Top 10 reasons why locum workers should avoid contractor loan schemes
How it works
In a contractor loans scheme you receive your salary in the form of a loan from a trust or company, sometimes referred to as a remuneration trust. You do not receive your payment (or ‘loan’) directly from the company you’re providing work for because it is diverted through a chain of companies, trusts or partnerships.
The companies that promote these schemes will tell you this will save you tax, thus increasing your take home pay.
All locum workers and contractors who normally get work as an agency or temporary worker could be offered a contractor loans scheme. HMRC has outlined why you should be vigilante and avoid such disguised remuneration schemes… or pay the penalty.
Top 10 reasons you should avoid contractor loan schemes
1. ‘You will receive 90% of your income,’ they say
Scheme operators will claim you can take home 80% to 90% of your income however, HMRC says this is highly unlikely to be true and warns against relying on the promoter who is selling you the scheme. You should get independent advice before signing up to the scheme, adds HMRC.
2. ‘It’s non-taxable,’ they say
Scheme promoters will tell you that the payment is non-taxable because it is a loan, and doesn’t count as income. However, as you don’t pay the loan back it is no different to normal income and is taxable.
3. ‘The scheme is HMRC approved,’ they say
The companies running these schemes claim the scheme is HMRC approved. However HMRC states that it never approves any schemes, so this is always wrong. The scheme may have a scheme reference number, but that does not mean HMRC have approved it. The reality is that the reference number identifies you as the user of a scheme, and you can expect HMRC to investigate it.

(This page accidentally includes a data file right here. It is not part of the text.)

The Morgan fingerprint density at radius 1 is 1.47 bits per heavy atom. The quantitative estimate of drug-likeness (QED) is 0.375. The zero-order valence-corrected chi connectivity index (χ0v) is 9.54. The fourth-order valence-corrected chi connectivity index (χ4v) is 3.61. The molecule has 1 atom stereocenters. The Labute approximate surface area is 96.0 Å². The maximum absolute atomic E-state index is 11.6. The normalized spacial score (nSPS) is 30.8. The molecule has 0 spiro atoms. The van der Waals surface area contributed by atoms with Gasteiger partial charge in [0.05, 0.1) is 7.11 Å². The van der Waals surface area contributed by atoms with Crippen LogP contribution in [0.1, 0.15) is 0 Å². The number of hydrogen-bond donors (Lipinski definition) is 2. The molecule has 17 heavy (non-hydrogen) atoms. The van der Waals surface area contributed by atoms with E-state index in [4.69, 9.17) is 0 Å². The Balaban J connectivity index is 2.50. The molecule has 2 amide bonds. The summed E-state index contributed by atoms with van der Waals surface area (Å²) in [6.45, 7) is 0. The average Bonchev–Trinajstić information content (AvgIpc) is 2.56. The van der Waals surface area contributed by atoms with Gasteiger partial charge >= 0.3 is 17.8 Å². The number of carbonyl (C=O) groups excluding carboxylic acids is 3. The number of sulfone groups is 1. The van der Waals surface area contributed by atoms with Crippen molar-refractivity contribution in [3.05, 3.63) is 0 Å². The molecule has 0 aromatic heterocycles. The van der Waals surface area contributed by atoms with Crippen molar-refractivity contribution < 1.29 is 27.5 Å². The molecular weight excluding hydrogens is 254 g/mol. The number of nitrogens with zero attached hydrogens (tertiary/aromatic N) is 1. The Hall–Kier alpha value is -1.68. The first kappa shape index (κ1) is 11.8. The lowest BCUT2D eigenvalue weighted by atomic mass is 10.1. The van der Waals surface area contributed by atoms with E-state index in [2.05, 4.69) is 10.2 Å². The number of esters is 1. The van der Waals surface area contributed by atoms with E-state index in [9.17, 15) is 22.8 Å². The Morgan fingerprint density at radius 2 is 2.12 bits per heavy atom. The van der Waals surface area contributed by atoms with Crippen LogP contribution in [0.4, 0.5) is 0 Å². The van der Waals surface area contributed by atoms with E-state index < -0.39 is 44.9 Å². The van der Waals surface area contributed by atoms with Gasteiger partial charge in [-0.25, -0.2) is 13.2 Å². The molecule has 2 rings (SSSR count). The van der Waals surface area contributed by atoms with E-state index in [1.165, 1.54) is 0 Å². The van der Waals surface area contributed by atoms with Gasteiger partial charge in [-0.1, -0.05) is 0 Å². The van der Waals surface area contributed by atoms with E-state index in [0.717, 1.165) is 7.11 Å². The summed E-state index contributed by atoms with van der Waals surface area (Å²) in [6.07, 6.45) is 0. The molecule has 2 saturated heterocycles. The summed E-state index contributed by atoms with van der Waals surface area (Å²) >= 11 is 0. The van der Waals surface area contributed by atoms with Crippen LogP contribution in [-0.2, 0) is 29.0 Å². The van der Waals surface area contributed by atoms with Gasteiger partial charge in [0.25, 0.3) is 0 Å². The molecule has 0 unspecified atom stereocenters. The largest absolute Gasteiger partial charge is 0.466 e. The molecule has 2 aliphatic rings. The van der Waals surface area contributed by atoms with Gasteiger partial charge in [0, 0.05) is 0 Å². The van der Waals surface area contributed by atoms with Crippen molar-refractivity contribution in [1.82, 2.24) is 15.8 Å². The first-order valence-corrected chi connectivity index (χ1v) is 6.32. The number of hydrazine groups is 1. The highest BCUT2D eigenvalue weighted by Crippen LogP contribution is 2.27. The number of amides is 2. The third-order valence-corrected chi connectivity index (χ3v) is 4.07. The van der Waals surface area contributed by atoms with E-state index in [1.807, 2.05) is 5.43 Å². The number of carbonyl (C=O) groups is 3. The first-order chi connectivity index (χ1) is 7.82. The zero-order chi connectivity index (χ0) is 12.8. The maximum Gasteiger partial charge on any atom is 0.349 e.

4. Declared schemes
Contractor loans schemes must be declared to HM Revenue and Customs (HMRC). When they are declared they are then given a scheme reference number, as outlined above. The promoter must pass the reference number to anyone using the scheme. If you are using a contractor loans scheme and you don’t show the correct scheme reference number on your tax return, you will be charged additional penalties.
5. Undisclosed schemes
HMRC challenges undisclosed schemes too. So even if you are using a scheme which hasn’t been declared, you may still need to pay additional tax, penalties and interest if you’ve used it.
6. The cost
If you have been using a contractor loans scheme and being paid this way, you are highly likely to be avoiding tax and therefore liable for paying additional taxes, penalties and interest as well as a fee to the promoter.
7. What could happen if you use one of these schemes?
HMRC challenges contractor loans schemes. Where scheme users push their case to litigation, HMRC wins around 80% of all avoidance cases that end up in court. The scheme promoter may not be around to support you once HMRC starts investigating your tax affairs. You could have to deal with complex investigations on your own, the HMRC warns.
8. Tax up front
If HMRC sends you an accelerated payment notice, you will have to pay the disputed tax up front while HMRC investigates the contractor loans scheme you’re in.
9. Inheritance Tax
If your loan was paid through a trust, you may have to pay Inheritance Tax now or in the future.
HMRC may contact your mortgage provider and other creditors. HMRC will ask to see information that you provided to your mortgage provider and other creditors. If the income on your tax return is lower than the income on your mortgage application, HMRC may charge you penalties and interest as well as the additional tax you should have paid.
What to do: HMRC strongly advises all locum workers to withdraw from the scheme and settle your tax affairs. You’ll avoid the costs of investigation and litigation, and minimise interest and penalty charges on the tax you should have paid.
HMRC: Contractor loan schemes